Yemen: Saleh-Allied Troops Destroyed Oil Pipeline

Loss of Maarib Pipeline Costs Yemen $15 Million Per Day

The Yemeni government is accusing members of their own military loyal to former dictator Ali Abdullah Saleh of having destroyed the Maarib Oil Pipeline, saying Saleh had ordered the attack as part of a last ditch effort to keep himself in power.

The pipeline was attacked several times during the waning months of Saleh’s regime before it was finally destroyed. Each attack was blamed on anti-Saleh tribesmen at the time and used as a justification for crackdowns to clear the region and allow for repairs.

Yemen’s current regime says that a colonel and four other officers were behind the attacks, and are pushing for them to tried in a military tribunal for the destruction. It is the latest in a number of accusations of military sabotage by Saleh loyalists, and by far the most financially destructive, as the pipeline has virtually shut down Aden’s oil refinery for a year.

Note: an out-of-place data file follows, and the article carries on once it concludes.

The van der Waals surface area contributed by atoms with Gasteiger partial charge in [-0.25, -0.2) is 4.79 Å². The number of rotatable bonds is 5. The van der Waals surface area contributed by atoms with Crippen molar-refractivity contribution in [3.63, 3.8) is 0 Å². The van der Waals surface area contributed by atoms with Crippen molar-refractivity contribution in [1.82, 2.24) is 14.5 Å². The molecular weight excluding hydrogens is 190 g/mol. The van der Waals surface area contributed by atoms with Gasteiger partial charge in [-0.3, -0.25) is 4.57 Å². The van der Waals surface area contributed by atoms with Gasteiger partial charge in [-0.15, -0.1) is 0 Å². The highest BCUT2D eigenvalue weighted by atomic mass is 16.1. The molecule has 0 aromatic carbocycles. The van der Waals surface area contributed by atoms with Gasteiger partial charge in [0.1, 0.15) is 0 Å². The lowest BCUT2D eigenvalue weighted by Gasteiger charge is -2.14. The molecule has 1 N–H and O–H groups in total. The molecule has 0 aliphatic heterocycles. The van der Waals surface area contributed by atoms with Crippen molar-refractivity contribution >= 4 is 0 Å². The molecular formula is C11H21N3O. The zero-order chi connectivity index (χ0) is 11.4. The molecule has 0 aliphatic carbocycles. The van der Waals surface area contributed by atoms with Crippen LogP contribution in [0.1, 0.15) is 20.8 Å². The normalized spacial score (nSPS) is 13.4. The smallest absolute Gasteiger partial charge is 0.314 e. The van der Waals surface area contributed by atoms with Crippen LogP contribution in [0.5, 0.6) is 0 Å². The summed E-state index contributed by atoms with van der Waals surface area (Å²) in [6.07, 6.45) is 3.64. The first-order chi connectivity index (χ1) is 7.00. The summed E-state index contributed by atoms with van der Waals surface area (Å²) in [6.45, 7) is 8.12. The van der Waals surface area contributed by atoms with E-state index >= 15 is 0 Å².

Saleh finally stepped down from power in November, and was replaced in a single candidate election by US-backed Major General Abd-Rabbu Mansour Hadi. Since then his primary goal has been to purge key Saleh relatives and loyalists from power.

Author: Jason Ditz

Jason Ditz is Senior Editor for He has 20 years of experience in foreign policy research and his work has appeared in The American Conservative, Responsible Statecraft, Forbes, Toronto Star, Minneapolis Star-Tribune, Providence Journal, Washington Times, and the Detroit Free Press.